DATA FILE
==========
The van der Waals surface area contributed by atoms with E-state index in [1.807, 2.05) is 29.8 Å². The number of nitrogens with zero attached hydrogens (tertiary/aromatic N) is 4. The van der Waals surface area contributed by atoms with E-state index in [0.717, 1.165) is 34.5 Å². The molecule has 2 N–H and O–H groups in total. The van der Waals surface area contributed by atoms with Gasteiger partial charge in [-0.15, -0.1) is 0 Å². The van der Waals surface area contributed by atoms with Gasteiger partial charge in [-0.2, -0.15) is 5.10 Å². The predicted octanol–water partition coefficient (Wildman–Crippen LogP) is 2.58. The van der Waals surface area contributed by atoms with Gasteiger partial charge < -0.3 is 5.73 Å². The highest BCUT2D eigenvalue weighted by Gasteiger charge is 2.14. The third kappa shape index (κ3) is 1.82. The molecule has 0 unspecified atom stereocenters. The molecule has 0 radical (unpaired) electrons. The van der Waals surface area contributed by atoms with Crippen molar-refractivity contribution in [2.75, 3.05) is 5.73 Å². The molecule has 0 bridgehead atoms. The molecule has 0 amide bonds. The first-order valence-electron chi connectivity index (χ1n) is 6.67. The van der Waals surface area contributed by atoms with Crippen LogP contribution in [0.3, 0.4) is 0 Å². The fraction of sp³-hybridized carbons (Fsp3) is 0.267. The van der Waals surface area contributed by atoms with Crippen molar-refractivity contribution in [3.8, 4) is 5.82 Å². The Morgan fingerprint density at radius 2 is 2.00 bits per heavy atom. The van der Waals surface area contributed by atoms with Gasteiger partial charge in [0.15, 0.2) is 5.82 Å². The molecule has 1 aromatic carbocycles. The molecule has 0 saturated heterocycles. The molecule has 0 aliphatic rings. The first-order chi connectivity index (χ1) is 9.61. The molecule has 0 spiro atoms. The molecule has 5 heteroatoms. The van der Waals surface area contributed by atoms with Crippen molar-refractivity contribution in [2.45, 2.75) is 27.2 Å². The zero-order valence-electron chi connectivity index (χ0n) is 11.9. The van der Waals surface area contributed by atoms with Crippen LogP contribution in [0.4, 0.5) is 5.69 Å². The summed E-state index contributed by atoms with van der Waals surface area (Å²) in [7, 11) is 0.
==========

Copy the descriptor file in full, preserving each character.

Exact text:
The van der Waals surface area contributed by atoms with E-state index in [1.807, 2.05) is 29.8 Å². The number of nitrogens with zero attached hydrogens (tertiary/aromatic N) is 4. The van der Waals surface area contributed by atoms with E-state index in [0.717, 1.165) is 34.5 Å². The molecule has 2 N–H and O–H groups in total. The van der Waals surface area contributed by atoms with Gasteiger partial charge in [-0.15, -0.1) is 0 Å². The van der Waals surface area contributed by atoms with Gasteiger partial charge in [-0.2, -0.15) is 5.10 Å². The predicted octanol–water partition coefficient (Wildman–Crippen LogP) is 2.58. The van der Waals surface area contributed by atoms with Gasteiger partial charge < -0.3 is 5.73 Å². The highest BCUT2D eigenvalue weighted by Gasteiger charge is 2.14. The third kappa shape index (κ3) is 1.82. The molecule has 0 unspecified atom stereocenters. The molecule has 0 radical (unpaired) electrons. The van der Waals surface area contributed by atoms with Crippen molar-refractivity contribution in [2.75, 3.05) is 5.73 Å². The molecule has 0 bridgehead atoms. The molecule has 0 amide bonds. The first-order valence-electron chi connectivity index (χ1n) is 6.67. The van der Waals surface area contributed by atoms with Crippen LogP contribution in [0.3, 0.4) is 0 Å². The fraction of sp³-hybridized carbons (Fsp3) is 0.267. The van der Waals surface area contributed by atoms with Crippen molar-refractivity contribution in [3.8, 4) is 5.82 Å². The Morgan fingerprint density at radius 2 is 2.00 bits per heavy atom. The van der Waals surface area contributed by atoms with Gasteiger partial charge in [0.15, 0.2) is 5.82 Å². The molecule has 1 aromatic carbocycles. The molecule has 0 saturated heterocycles. The molecule has 0 aliphatic rings. The first-order chi connectivity index (χ1) is 9.61. The molecule has 0 spiro atoms. The molecule has 5 heteroatoms. The van der Waals surface area contributed by atoms with Crippen molar-refractivity contribution in [2.45, 2.75) is 27.2 Å². The zero-order valence-electron chi connectivity index (χ0n) is 11.9. The van der Waals surface area contributed by atoms with Crippen LogP contribution in [0.4, 0.5) is 5.69 Å². The summed E-state index contributed by atoms with van der Waals surface area (Å²) in [7, 11) is 0.